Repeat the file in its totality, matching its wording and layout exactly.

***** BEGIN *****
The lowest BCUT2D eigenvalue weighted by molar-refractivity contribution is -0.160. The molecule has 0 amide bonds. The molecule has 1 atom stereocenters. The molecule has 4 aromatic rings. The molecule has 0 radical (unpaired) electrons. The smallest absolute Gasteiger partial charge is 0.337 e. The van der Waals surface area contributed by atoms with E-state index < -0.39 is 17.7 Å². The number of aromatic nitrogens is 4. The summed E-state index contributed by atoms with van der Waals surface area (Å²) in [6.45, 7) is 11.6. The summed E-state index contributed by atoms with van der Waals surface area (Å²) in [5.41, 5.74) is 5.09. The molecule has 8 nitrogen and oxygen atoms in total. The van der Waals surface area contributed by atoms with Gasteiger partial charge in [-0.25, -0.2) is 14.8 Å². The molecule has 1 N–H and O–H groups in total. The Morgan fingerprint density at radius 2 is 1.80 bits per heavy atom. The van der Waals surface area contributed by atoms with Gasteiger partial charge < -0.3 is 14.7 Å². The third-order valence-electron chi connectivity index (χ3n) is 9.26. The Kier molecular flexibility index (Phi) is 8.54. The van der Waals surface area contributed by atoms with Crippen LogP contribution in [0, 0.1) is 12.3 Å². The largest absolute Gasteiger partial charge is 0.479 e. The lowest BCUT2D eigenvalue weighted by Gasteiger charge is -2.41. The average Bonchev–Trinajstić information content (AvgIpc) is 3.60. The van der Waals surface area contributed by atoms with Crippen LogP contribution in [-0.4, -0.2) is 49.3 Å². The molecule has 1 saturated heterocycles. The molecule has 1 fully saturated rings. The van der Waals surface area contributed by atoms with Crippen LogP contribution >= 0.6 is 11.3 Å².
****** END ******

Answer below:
The lowest BCUT2D eigenvalue weighted by molar-refractivity contribution is -0.160. The molecule has 0 amide bonds. The molecule has 1 atom stereocenters. The molecule has 4 aromatic rings. The molecule has 0 radical (unpaired) electrons. The smallest absolute Gasteiger partial charge is 0.337 e. The van der Waals surface area contributed by atoms with E-state index < -0.39 is 17.7 Å². The number of aromatic nitrogens is 4. The summed E-state index contributed by atoms with van der Waals surface area (Å²) in [6.45, 7) is 11.6. The summed E-state index contributed by atoms with van der Waals surface area (Å²) in [5.41, 5.74) is 5.09. The molecule has 8 nitrogen and oxygen atoms in total. The van der Waals surface area contributed by atoms with Gasteiger partial charge in [-0.25, -0.2) is 14.8 Å². The molecule has 1 N–H and O–H groups in total. The Morgan fingerprint density at radius 2 is 1.80 bits per heavy atom. The van der Waals surface area contributed by atoms with Gasteiger partial charge < -0.3 is 14.7 Å². The third-order valence-electron chi connectivity index (χ3n) is 9.26. The Kier molecular flexibility index (Phi) is 8.54. The van der Waals surface area contributed by atoms with Crippen LogP contribution in [0, 0.1) is 12.3 Å². The largest absolute Gasteiger partial charge is 0.479 e. The lowest BCUT2D eigenvalue weighted by Gasteiger charge is -2.41. The average Bonchev–Trinajstić information content (AvgIpc) is 3.60. The van der Waals surface area contributed by atoms with Crippen LogP contribution in [-0.4, -0.2) is 49.3 Å². The molecule has 1 saturated heterocycles. The molecule has 1 fully saturated rings. The van der Waals surface area contributed by atoms with Crippen LogP contribution >= 0.6 is 11.3 Å².